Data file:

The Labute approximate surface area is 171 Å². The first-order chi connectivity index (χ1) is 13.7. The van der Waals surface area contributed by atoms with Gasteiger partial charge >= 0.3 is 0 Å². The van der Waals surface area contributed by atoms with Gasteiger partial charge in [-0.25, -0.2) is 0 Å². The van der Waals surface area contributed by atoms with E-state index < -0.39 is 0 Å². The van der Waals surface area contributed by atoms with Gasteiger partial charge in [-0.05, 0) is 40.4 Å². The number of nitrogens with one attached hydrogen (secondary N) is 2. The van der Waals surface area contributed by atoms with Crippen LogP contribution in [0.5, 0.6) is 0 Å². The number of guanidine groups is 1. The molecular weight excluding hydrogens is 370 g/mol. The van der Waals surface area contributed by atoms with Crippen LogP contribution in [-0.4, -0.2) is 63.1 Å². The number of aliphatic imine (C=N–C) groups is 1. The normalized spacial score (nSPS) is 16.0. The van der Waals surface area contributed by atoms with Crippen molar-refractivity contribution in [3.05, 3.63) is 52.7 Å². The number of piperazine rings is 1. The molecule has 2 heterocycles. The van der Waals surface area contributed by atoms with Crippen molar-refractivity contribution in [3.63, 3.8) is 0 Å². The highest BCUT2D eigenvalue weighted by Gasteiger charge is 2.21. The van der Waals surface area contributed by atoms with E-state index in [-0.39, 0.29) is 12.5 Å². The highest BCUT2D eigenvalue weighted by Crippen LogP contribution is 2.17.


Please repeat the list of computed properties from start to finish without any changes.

The Labute approximate surface area is 171 Å². The first-order chi connectivity index (χ1) is 13.7. The van der Waals surface area contributed by atoms with Gasteiger partial charge >= 0.3 is 0 Å². The van der Waals surface area contributed by atoms with Gasteiger partial charge in [-0.25, -0.2) is 0 Å². The van der Waals surface area contributed by atoms with E-state index < -0.39 is 0 Å². The van der Waals surface area contributed by atoms with Gasteiger partial charge in [-0.05, 0) is 40.4 Å². The number of nitrogens with one attached hydrogen (secondary N) is 2. The van der Waals surface area contributed by atoms with Crippen LogP contribution in [0.5, 0.6) is 0 Å². The number of guanidine groups is 1. The molecular weight excluding hydrogens is 370 g/mol. The van der Waals surface area contributed by atoms with Crippen LogP contribution in [-0.4, -0.2) is 63.1 Å². The number of aliphatic imine (C=N–C) groups is 1. The normalized spacial score (nSPS) is 16.0. The van der Waals surface area contributed by atoms with Crippen molar-refractivity contribution in [3.05, 3.63) is 52.7 Å². The number of piperazine rings is 1. The molecule has 2 heterocycles. The van der Waals surface area contributed by atoms with Crippen molar-refractivity contribution in [3.63, 3.8) is 0 Å². The highest BCUT2D eigenvalue weighted by Gasteiger charge is 2.21. The van der Waals surface area contributed by atoms with E-state index in [-0.39, 0.29) is 12.5 Å². The highest BCUT2D eigenvalue weighted by Crippen LogP contribution is 2.17.